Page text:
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SECOND VOLUM E,
O fhaken as we are, fo wan with care,
Find we a time for frighted peace to S
pant, And breathe short-winded accents of
new broils To be commenc'd in ftronds a-far remote. No more, the thirsty entrance of this soil (1) Shall damp her lips with her own children's
blood: Vol. 11,
(1) Shall damp. 1 i. e. wet, moisten : the old editions, and with them the Oxford, read dawb; there seems to me something greatly like Shakespear in that word, but I have kept damp, it is generally approv'd. The word files, in the fourth line
No more shall trenching war channel her fields,
Scene. IV. Hotspur's Description of a finical
But I remember, when the fight was done,
following, is in the old editions eyes ; and thus alter'd by Mr. Warburton : others read arms. I don't know whether eyes might not be justified, but I think files preferable See Upt. p. 334.
(2) Pouncet-box.) A small box for musk, or other perfumes, then in fashion, the lid of which being cut with open work, gave it its name : from poinfoner, to prick, pierce, or engrave. So says Mr. Warburton, and then condemns the next lines as stupid interpolation of the players : they are certainly not very easy to be defended, but we find many such conceits as these in Sb. kespear.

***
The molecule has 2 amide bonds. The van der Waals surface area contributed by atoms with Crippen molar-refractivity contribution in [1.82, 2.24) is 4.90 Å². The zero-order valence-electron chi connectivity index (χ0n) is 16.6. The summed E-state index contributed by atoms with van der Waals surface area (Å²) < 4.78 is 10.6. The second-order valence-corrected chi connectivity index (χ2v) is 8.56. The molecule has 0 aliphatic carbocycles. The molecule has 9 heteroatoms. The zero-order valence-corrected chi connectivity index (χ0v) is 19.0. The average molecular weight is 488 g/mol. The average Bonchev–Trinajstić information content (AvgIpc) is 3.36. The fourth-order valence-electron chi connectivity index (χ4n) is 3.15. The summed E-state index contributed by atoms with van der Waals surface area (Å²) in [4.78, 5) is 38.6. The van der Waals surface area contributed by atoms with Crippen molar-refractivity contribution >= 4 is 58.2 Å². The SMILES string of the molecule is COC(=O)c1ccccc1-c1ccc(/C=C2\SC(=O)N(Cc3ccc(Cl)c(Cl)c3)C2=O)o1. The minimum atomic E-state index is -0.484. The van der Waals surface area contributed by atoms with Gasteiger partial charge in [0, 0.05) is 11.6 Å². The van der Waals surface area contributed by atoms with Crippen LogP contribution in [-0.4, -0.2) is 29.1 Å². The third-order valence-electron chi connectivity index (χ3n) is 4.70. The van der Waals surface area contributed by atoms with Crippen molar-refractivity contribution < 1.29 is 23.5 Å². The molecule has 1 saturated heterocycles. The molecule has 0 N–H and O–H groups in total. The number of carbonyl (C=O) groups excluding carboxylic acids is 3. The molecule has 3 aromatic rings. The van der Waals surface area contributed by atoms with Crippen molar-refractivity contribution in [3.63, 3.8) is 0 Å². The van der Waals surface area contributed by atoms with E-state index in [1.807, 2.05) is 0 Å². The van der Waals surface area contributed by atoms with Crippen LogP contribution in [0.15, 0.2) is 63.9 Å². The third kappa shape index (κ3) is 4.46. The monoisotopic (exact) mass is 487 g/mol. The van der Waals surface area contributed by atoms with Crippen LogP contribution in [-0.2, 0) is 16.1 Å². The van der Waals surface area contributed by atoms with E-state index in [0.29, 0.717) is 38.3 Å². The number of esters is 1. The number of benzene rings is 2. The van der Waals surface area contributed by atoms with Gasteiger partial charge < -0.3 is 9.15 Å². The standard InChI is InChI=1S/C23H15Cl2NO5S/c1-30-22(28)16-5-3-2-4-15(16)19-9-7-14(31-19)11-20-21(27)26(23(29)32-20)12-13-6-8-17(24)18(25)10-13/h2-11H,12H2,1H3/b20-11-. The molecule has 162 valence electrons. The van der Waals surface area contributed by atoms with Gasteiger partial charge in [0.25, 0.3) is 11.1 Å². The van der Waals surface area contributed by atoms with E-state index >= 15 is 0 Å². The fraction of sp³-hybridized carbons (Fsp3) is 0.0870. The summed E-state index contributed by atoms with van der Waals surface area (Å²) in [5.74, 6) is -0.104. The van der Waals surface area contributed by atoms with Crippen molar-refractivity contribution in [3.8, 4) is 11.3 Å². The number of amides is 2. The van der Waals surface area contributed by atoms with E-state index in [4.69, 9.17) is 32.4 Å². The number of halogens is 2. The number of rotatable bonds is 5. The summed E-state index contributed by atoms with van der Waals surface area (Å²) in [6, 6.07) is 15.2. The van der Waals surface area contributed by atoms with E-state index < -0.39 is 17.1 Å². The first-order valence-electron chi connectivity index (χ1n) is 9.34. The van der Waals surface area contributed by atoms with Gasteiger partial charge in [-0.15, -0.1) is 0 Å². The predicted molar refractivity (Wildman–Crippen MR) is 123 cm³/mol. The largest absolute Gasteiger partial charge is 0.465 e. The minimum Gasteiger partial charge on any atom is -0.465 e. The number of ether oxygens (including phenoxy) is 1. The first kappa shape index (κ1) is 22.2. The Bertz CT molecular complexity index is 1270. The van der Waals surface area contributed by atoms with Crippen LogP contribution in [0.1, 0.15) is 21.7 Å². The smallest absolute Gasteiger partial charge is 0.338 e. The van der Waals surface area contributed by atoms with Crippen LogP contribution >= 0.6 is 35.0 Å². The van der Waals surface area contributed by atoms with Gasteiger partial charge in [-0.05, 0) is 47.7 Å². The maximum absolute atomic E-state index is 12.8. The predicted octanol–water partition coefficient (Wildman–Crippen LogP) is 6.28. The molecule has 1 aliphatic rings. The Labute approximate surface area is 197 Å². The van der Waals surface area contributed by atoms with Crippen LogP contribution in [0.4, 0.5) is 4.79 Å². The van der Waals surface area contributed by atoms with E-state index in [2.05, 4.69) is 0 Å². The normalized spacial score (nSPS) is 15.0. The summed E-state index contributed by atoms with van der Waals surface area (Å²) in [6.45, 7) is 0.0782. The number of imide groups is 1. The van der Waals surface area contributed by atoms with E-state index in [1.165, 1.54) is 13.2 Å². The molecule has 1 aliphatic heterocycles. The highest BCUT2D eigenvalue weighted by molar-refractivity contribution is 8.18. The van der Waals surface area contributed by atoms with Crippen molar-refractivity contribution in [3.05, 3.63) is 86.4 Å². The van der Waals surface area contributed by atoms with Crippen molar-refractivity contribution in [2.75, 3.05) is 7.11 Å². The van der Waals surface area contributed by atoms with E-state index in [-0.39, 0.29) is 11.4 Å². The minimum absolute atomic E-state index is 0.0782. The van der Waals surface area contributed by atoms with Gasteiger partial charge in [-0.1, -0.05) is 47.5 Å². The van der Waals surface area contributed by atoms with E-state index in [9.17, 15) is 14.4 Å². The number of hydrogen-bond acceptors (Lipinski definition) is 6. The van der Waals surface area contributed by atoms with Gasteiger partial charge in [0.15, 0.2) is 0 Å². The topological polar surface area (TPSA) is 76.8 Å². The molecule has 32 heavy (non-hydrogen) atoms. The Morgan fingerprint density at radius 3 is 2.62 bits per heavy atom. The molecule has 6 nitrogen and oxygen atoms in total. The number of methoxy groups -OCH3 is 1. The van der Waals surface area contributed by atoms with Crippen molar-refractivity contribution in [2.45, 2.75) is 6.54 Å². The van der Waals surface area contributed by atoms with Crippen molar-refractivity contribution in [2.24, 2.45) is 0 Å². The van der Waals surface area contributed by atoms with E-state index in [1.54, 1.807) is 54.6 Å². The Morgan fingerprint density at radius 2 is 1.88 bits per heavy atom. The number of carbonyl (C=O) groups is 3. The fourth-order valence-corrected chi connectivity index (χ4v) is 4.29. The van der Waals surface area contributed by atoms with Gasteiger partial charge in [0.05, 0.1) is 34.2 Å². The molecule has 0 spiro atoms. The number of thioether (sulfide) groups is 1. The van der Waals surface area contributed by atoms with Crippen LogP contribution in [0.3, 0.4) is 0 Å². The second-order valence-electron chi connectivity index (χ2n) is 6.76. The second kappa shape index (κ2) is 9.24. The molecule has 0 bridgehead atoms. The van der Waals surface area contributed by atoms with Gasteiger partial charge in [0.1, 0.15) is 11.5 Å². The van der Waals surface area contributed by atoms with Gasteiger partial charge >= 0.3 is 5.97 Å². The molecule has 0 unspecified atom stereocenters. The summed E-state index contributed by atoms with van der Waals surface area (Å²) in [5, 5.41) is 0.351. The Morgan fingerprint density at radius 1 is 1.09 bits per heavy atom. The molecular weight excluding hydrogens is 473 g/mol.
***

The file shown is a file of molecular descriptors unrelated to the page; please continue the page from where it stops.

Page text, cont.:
Took it in fnuff). And still he smild and talk'd :
(3) I then, &c.) When I first read this passage, I mark'd the lines, as I have printed them, and turning to the ingenious Mr. Ed. wards’s canons of Criticilia (p. 13.) I found he was of opinion, the lines should be fo transposed : by this means the sense of the parfage is quite clear, and we have no occasion for any alteration, “ Mr. Warburton in order to make a contradiction in the common reading, and fo make way for his emendation, misrepresents Hotspur as at this time when he gave this answer | not cold, but but. It is true, that at the beginning of the speech he describes himself as
Dry with rage and extreme toil,
Breathless, and faint, &c Then comes in this gay gentleman, and holds him in an idle dilcourse, the heads of which Hotspur gives us ; and it is plain by the context, it must have lasted a considerable while. Now the more he had heated himself in the action, the more when he came to stand still any time, wou'd the cold air affect his wounds, Gc."